News Release

Text on comparative curricula published

Contact: Rene Abadie


     HAMMOND – A new text comparing educational curricula across the globe has been co-edited by James Kirylo, Southeastern Louisiana University associate professor of education.
     “Curriculum Development: Perspectives from Around the World” explores international school curricula as educators attempt to examine the kind of education communities want for their children, how curricula help achieve this, and what kinds of similarities and differences exist across nations’ educational systems.
     The book was co-edited with Ann Nauman, former Southeastern professor of education who is currently at St. Joseph Seminary College. Some 49 authors and co-authors from 26 nations on all seven continents contributed to the book, which was published by the Association of Childhood Education. Two Southeastern professors, Elisabetta LeJeune and Agnieszka Gutthy, contributed to the volume.
     Kirylo said the countries represented in the book are only a snapshot of curricula from a variety of countries, but their experiences provide an opportunity to link the education community more closely.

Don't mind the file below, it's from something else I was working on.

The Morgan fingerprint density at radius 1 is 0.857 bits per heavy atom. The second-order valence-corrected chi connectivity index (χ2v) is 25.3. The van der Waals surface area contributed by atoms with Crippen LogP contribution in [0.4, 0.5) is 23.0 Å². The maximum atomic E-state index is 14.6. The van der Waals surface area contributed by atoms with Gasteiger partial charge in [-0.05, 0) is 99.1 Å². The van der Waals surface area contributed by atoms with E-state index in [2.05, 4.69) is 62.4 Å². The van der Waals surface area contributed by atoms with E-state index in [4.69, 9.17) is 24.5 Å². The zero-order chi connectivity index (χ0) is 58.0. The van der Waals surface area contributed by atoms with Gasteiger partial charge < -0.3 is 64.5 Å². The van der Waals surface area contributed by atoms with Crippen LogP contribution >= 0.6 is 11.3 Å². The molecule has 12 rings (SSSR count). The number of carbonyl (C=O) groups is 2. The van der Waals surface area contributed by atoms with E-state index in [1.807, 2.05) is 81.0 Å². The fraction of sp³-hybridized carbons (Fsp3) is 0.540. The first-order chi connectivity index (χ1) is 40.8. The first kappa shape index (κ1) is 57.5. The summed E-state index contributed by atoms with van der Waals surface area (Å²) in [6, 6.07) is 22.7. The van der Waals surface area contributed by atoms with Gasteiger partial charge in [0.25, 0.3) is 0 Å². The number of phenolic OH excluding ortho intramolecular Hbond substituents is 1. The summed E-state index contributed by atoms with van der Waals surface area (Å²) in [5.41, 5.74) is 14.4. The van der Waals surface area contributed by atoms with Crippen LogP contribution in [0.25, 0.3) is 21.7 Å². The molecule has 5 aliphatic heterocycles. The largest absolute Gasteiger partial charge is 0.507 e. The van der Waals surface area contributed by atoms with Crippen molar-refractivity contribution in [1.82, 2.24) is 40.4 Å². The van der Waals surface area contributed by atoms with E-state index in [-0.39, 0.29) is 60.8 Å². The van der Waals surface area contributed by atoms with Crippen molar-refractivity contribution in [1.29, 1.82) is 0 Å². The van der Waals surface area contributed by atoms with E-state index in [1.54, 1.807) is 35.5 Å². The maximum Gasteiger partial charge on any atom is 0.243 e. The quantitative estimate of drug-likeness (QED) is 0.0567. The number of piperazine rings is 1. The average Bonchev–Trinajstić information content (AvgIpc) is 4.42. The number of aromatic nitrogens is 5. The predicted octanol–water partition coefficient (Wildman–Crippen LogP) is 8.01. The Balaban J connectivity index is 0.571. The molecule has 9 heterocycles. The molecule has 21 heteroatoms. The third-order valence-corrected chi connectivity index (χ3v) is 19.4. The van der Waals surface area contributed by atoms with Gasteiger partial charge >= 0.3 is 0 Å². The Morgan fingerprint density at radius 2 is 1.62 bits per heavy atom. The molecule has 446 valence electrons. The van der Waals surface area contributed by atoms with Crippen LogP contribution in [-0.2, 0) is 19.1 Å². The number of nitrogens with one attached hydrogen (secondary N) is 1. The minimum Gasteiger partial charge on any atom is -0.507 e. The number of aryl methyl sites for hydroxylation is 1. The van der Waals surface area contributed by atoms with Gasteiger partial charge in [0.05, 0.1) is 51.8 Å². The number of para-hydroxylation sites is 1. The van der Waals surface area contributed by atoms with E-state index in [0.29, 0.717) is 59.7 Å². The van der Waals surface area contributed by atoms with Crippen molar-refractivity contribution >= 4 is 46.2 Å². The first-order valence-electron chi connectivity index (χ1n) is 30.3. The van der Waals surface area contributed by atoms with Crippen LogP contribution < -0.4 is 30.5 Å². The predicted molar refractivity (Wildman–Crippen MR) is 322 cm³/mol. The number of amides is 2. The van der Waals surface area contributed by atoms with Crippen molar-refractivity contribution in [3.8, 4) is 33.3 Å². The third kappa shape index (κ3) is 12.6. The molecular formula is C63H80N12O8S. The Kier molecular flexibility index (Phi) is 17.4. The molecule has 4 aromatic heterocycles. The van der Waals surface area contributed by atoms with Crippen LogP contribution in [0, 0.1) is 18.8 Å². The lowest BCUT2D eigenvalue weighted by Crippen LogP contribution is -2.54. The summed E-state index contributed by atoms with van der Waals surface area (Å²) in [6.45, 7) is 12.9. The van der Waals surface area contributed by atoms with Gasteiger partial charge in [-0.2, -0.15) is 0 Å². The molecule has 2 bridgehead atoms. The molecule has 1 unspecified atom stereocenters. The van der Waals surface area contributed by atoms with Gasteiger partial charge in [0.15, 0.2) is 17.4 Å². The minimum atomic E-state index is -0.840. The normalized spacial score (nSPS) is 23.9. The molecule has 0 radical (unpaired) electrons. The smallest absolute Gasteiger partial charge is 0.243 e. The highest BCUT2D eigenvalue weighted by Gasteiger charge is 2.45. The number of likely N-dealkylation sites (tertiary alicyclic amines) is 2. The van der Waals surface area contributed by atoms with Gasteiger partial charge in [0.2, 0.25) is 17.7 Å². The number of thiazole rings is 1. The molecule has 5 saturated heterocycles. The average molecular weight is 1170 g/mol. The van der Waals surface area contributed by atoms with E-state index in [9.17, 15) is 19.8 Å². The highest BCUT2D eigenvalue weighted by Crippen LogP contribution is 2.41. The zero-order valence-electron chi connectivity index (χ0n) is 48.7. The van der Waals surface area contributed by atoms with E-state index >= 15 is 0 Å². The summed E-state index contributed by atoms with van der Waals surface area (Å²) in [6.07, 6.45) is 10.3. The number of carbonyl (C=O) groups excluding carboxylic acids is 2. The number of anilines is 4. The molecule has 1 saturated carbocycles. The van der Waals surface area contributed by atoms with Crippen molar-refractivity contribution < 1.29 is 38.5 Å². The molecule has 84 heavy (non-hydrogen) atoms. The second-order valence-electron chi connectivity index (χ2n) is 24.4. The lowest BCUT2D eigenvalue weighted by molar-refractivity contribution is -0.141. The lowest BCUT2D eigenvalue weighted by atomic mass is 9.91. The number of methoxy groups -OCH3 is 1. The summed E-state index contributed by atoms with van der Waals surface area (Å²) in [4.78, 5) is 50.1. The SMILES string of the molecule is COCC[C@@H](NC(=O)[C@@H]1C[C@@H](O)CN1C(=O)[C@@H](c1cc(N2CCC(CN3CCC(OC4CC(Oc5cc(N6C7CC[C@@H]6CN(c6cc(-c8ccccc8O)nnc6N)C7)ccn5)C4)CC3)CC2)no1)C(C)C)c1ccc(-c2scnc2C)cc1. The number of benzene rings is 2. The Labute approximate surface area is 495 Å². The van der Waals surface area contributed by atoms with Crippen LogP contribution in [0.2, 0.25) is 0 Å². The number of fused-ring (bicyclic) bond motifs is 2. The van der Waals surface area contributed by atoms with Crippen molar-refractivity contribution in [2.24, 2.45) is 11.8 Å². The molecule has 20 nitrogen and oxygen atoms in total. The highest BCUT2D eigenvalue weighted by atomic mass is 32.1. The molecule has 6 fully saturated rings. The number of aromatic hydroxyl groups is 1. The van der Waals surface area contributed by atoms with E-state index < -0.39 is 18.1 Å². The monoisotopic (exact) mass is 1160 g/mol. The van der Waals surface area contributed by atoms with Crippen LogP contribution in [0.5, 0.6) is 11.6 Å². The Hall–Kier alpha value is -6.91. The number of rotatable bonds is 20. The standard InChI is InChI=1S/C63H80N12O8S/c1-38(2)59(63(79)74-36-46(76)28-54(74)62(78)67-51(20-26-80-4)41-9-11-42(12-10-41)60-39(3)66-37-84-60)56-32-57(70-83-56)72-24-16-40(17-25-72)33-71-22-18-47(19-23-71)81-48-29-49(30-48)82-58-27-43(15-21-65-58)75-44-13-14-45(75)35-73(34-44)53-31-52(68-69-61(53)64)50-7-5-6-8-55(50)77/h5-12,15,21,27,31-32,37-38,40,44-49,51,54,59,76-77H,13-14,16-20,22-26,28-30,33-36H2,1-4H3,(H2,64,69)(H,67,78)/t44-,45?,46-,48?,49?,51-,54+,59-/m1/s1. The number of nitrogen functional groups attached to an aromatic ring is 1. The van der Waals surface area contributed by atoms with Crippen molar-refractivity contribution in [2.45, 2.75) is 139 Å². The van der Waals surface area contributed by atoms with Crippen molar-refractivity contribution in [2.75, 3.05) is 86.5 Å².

“Our goal in this work is to provide an informative resource for educators in general, but to be especially helpful for those with interests in comparative, multicultural and international education,” he said. “This is the kind of book that would be valuable for Peace Corps workers and other related educational agencies.
     “As we worked on this book, it became apparent that whatever the country, education and the making of curriculum are naturally rooted in a historical context, in which decisions are filtered through a blending of complex political, religious and cultural influences,” he added. “Yet, despite differences in geography, history and influences, most countries share common education and curricula challenges. Education is a natural tool that can be instrumental in building a global community where tolerance is taught, cultural differences are celebrated and shared, and commonalities are viewed as building blocks to unity.”

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